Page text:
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September 17, 2007

Binder Clip Man — I must have stepped away from the TV during a Super Bowl commercial

How else to explain my shock, awe and delight when I saw careerbuilder.com's "Torture" commercial for the very first time during yesterday's NFL multi-game extravaganza?

Even M.O.S. (mit out sound) it was hilarious, and just as funny each time I saw it again, perhaps four times total.

My crack research team, apparently awakened by my guffaws, was put to work finding out more about this great commercial, which premiered on February 4, 2007 during the most recent Super Bowl.

September 17, 2007 at 04:01 PM | Permalink | Comments (0) | TrackBack

'Artists, Start Your Engines' — Smoke on the Seventh Avenue Armory Floor


Long story short: Tonight marks the first-ever performance art piece created at Gotham's Seventh Regiment Armory (above).

Carol Vogel's front page story in today's New York Times Arts section reports on the epic event, in which 10 motorcyle stunt riders will simultaneously roar around the 55,000-square-foot drill hall for 7 minutes on 288 panels of painted plywood covering the drill hall floor as 500 invited guests — not you, sorry — including members of the Hells Angels watch from the bleachers above.


If my crack research team remembers to follow up, I'll have the YouTube video for you sometime.

Real soon now.

But I digress.

Here's the Times article.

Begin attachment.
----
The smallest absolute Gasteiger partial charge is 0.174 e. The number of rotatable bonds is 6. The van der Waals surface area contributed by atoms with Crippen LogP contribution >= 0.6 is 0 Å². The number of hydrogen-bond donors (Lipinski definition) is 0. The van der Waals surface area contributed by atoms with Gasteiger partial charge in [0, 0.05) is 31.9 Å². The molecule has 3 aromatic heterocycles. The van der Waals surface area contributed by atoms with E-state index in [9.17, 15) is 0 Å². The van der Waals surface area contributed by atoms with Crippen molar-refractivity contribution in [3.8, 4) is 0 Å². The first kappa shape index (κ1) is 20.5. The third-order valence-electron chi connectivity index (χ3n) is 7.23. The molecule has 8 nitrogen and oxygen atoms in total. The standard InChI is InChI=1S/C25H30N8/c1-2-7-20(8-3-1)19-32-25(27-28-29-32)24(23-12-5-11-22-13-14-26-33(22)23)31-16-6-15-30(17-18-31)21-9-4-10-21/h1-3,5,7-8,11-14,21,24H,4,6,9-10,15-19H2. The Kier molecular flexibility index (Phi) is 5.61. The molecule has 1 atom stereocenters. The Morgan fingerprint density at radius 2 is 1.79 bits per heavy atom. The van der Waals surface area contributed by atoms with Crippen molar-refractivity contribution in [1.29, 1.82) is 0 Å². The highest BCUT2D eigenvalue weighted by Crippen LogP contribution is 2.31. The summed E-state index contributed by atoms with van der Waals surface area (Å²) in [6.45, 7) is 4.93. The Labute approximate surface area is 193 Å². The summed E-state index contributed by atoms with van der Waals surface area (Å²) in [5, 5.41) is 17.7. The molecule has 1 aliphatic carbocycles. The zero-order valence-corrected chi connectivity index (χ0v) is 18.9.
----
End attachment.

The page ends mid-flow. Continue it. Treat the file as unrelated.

After Test Runs, an Armory Is Ready to Declare, ‘Artists, Start Your Engines’

    As giant billows of smoke began filling the cavernous drill hall of the Seventh Regiment Armory one recent evening, there was no panic. Rather, there were shouts of exultation, along with what sounded like a chorus of foghorns.

    “Look, it’s going in the right direction,” said Doreen Remen, a founder of the Art Production Fund, a nonprofit organization that presents unusual public art projects. With her co-founder, Yvonne Force Villareal, and the artist Aaron Young she gazed upward with relief as the smoke began filtering out the open windows along the rafters.


    Four smoke machines had been brought in to simulate the conditions that could develop as 10 motorcycles ride around the 55,000-square-foot drill hall simultaneously. For Thursday evening’s test run the belching, thunderous machines had some competition: Wink 1100, a professional stunt rider who performed the trick sequences in the 2003 movie “Biker Boyz.” Wearing Tom Ford sunglasses, baggy blue jeans and a red-and-blue sweatshirt, he was enveloped in his own haze of smoke as he spun the wheels of his Honda CBR 954 on a designated patch of painted plywood [second from last photo, below].